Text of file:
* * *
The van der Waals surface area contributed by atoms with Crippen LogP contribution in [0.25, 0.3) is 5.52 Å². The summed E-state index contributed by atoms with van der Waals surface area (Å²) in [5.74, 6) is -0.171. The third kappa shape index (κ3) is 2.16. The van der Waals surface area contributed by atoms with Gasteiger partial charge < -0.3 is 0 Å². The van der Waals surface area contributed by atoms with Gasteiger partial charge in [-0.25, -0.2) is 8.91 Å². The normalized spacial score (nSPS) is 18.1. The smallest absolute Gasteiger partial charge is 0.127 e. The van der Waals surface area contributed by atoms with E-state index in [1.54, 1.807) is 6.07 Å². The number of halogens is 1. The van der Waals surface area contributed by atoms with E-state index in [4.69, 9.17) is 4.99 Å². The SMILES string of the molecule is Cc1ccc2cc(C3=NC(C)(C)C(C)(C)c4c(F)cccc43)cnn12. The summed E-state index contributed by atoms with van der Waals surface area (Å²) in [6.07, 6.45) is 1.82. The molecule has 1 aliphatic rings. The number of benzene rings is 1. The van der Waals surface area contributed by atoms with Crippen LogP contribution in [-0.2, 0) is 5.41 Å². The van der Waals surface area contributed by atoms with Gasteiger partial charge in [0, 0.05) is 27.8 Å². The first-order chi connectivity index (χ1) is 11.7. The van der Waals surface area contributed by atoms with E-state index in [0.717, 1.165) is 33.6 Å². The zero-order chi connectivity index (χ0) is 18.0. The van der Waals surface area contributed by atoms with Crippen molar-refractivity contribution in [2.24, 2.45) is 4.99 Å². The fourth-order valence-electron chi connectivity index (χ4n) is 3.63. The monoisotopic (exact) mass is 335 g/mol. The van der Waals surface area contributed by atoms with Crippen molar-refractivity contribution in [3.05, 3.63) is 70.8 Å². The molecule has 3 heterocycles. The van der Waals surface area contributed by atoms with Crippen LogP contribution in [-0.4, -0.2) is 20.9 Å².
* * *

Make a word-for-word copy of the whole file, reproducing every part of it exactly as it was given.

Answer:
The van der Waals surface area contributed by atoms with Crippen LogP contribution in [0.25, 0.3) is 5.52 Å². The summed E-state index contributed by atoms with van der Waals surface area (Å²) in [5.74, 6) is -0.171. The third kappa shape index (κ3) is 2.16. The van der Waals surface area contributed by atoms with Gasteiger partial charge < -0.3 is 0 Å². The van der Waals surface area contributed by atoms with Gasteiger partial charge in [-0.25, -0.2) is 8.91 Å². The normalized spacial score (nSPS) is 18.1. The smallest absolute Gasteiger partial charge is 0.127 e. The van der Waals surface area contributed by atoms with E-state index in [1.54, 1.807) is 6.07 Å². The number of halogens is 1. The van der Waals surface area contributed by atoms with E-state index in [4.69, 9.17) is 4.99 Å². The SMILES string of the molecule is Cc1ccc2cc(C3=NC(C)(C)C(C)(C)c4c(F)cccc43)cnn12. The summed E-state index contributed by atoms with van der Waals surface area (Å²) in [6.07, 6.45) is 1.82. The molecule has 1 aliphatic rings. The number of benzene rings is 1. The van der Waals surface area contributed by atoms with Crippen LogP contribution in [-0.2, 0) is 5.41 Å². The van der Waals surface area contributed by atoms with Gasteiger partial charge in [0, 0.05) is 27.8 Å². The first-order chi connectivity index (χ1) is 11.7. The van der Waals surface area contributed by atoms with E-state index in [0.717, 1.165) is 33.6 Å². The zero-order chi connectivity index (χ0) is 18.0. The van der Waals surface area contributed by atoms with Crippen molar-refractivity contribution in [2.24, 2.45) is 4.99 Å². The fourth-order valence-electron chi connectivity index (χ4n) is 3.63. The monoisotopic (exact) mass is 335 g/mol. The van der Waals surface area contributed by atoms with Crippen molar-refractivity contribution in [3.05, 3.63) is 70.8 Å². The molecule has 3 heterocycles. The van der Waals surface area contributed by atoms with Crippen LogP contribution in [-0.4, -0.2) is 20.9 Å².